The Quarterly Startup Report for Q4 2022 is out! This quarter, Dutch startups have raised €600M in venture capital, 25 per cent more than in Q3, reveals the quarterly data analysis.
The Quarterly Startup report was published in collaboration with Dealroom.co, Golden Egg Check, KPMG, the Regional Development Companies (ROMs), Dutch Association of Participation Companies (NVP), Dutch Startup Association (dSa), and Techleap.nl.
Here are key insights from the report.
According to the quarterly data analysis, Dutch startups raised €600M in venture capital in Q4, 25 per cent more than in the third quarter but less than in the same quarter last year (€760M).
Drop in late-stage deals
The number of deals remained stable in 2022 at 415 compared to the previous year, however, there is a change in dynamics, states the report.
The report says there was an increase in early-stage deals (under €15 M) and a sharp drop in late-stage deals (over €15M) from 57 to 37 due to uncertainty in the (public) markets in 2022.
The decrease in larger rounds explains the sharp drop in investments compared to the exceptional year 2021. Large rounds then raised by Dutch scaleups such as Mollie, Messagebird and Bunq mainly came from foreign investors.
The analysis states these funds have fallen back to the levels seen during the early days of the coronavirus pandemic in terms of participation.
Top 5 deals in Q4, 2022
As per the quarterly report, the top 5 deals in Q4 2022 are:
- Mews – $185M
- Crisp – €75M
- econic – €40M
- Dwarves – €30M
- Axelera AI – $27M
€2.6B investment in Dutch startups
The quarterly data analysis says that in 2022, a total of €2.6B was invested in Dutch startups. After the record year 2021 (€5.3B), 2022 is the best year ever measured, highlights the report. Further, the investments were one and a half times higher than in 2020 (€1.7B).
“Taking into account the pre-corona era, a long-term, structural growth can be observed in investments in Dutch startups,” says the report.
Top 10 deals throughout 2022
The report also listed the top 10 deals throughout 2022. They are:
- Mews – $185M
- Leyden Labs – $140M
- Backbase – €120M
- Pyramid Analytics $120M
- In3 – €81M
- Lightyear – €81M
- Crisp – €75M
- SMART Photonics – €75M
- Ambagon Therapeutics – €75M
- TestGorilla – $70M
Lack of larger Dutch funds
According to the report, the lack of large Dutch investment funds for startups remains a concern. Dutch startups are majorly dependent on foreign parties for large rounds of growth capital.
“Not only does the return disappear abroad, but the organisations are also concerned about the retention of innovative companies and important technologies in the Netherlands,” the report calls out.
Dutch pension funds are in a great position to help increase the size of Dutch venture capital funds. Doing so would reduce the level of reliance startups have on larger (particularly US-based) funds, says the report.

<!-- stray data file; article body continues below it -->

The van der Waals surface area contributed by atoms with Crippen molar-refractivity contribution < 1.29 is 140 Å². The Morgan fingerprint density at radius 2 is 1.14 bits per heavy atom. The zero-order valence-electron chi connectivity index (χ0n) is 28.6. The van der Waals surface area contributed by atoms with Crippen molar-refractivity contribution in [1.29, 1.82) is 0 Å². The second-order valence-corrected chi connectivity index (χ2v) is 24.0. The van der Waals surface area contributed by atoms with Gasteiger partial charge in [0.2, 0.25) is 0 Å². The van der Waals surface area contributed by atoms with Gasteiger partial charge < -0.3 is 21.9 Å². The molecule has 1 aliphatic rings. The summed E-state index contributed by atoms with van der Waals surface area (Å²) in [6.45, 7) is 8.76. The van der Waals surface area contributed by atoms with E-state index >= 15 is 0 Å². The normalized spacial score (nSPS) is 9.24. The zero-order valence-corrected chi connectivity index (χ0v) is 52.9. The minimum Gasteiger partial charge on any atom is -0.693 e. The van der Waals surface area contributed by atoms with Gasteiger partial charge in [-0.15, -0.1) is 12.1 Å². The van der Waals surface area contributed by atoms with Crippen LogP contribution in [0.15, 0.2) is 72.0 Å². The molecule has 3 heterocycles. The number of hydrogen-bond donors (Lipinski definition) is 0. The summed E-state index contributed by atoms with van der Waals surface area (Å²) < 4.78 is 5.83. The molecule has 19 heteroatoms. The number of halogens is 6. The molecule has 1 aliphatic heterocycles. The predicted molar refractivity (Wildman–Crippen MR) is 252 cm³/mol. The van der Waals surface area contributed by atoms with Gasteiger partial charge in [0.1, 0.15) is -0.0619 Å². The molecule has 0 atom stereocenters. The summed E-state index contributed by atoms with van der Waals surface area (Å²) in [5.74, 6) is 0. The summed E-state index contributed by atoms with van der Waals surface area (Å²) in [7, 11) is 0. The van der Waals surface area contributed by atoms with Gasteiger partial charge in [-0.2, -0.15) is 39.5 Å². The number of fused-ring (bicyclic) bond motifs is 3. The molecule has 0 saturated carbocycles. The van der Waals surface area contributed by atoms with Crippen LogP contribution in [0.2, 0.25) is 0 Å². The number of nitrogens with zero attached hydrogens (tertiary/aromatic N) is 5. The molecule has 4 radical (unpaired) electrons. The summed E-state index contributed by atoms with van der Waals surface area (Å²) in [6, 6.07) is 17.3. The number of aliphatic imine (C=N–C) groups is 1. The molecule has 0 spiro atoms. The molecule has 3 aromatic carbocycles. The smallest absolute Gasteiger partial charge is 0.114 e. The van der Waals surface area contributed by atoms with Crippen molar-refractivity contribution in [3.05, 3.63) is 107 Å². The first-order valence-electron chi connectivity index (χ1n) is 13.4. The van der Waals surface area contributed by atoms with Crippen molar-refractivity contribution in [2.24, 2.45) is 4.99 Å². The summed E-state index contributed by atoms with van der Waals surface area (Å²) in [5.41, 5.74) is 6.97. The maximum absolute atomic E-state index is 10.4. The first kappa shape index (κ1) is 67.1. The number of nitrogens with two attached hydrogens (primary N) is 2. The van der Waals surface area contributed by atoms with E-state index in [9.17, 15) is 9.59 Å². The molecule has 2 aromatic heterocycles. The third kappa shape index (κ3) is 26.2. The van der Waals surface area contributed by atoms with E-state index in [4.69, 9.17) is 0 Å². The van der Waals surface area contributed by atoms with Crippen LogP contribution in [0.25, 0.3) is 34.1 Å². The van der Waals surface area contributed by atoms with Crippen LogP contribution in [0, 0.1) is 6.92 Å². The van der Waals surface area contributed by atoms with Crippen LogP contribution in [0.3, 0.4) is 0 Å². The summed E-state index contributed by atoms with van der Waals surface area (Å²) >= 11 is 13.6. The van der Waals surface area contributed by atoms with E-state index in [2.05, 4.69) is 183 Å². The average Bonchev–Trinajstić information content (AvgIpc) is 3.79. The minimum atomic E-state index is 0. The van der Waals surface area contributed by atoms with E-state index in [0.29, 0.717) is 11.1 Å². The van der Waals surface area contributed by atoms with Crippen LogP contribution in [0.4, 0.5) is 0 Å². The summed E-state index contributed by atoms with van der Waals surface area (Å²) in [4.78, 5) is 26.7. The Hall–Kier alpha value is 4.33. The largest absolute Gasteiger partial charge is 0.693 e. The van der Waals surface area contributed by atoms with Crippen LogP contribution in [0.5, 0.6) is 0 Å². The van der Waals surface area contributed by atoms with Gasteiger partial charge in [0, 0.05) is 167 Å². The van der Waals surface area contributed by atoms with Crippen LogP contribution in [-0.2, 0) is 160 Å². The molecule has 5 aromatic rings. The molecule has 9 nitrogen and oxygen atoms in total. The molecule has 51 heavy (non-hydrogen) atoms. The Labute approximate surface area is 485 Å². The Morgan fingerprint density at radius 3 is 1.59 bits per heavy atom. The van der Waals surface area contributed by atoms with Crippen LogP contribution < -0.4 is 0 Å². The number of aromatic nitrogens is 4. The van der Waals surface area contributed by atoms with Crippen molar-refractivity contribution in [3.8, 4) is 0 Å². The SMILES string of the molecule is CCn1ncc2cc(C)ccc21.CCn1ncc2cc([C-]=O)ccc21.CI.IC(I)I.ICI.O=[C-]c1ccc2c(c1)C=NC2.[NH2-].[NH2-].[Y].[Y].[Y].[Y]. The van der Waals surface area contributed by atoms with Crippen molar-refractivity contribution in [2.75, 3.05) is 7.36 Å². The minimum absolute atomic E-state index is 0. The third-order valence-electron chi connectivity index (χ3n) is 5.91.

In addition to a large number of new funds, a great deal of uninvested money (‘dry powder’) is also available from Dutch funds, adds the report.
“Structural growth in investment is expected to continue, following the current pattern of more early phases, if these are sufficiently boosted, and then the more late phase,” says the report.
The X factors behind investment
The report states that these investments are driven by our current pressing challenges such as climate change, energy usage, health concerns, and safety.
International regulations, public opinion, and the post-corona era challenges provide a great opportunity to establish a long-term wave of sustainable startups and investments.
However, Dutch funds and regulations will be key for determining how much the Netherlands will benefit from this effort and its international competitive position and business climate to regain.
Lucien Burm, chairman of the Dutch Startup Association, says, “The real economy is experiencing great uncertainties, and scaleups are feeling this. Young startups are not yet due to limited growth or turnover. Investments have therefore shifted more to the early phase.”
“Local capital for follow-up rounds, therefore, remains a major concern for the future; The Netherlands is too dependent on foreign countries for this,” says Burm.
“It is important that fiscal measures are introduced to stimulate this and that institutional investors turn their eyes to startup funds, given their focus on sustainable development, an area where startups can generate a lot of returns,” adds Burm.
Maurice van Tilburg, Managing Director of Techleap.nl, says, “It is encouraging to see that, despite the current economic challenges, there is still a structural increase in the available growth money for startups that provide solutions to the major societal challenges of this era.”
“To continue the growth and to ensure that we continue to develop vital technology in our country in the future, we have more active participation from Dutch investors, such as pension funds, both themselves and as part of a co-investment with foreign investors,” he adds.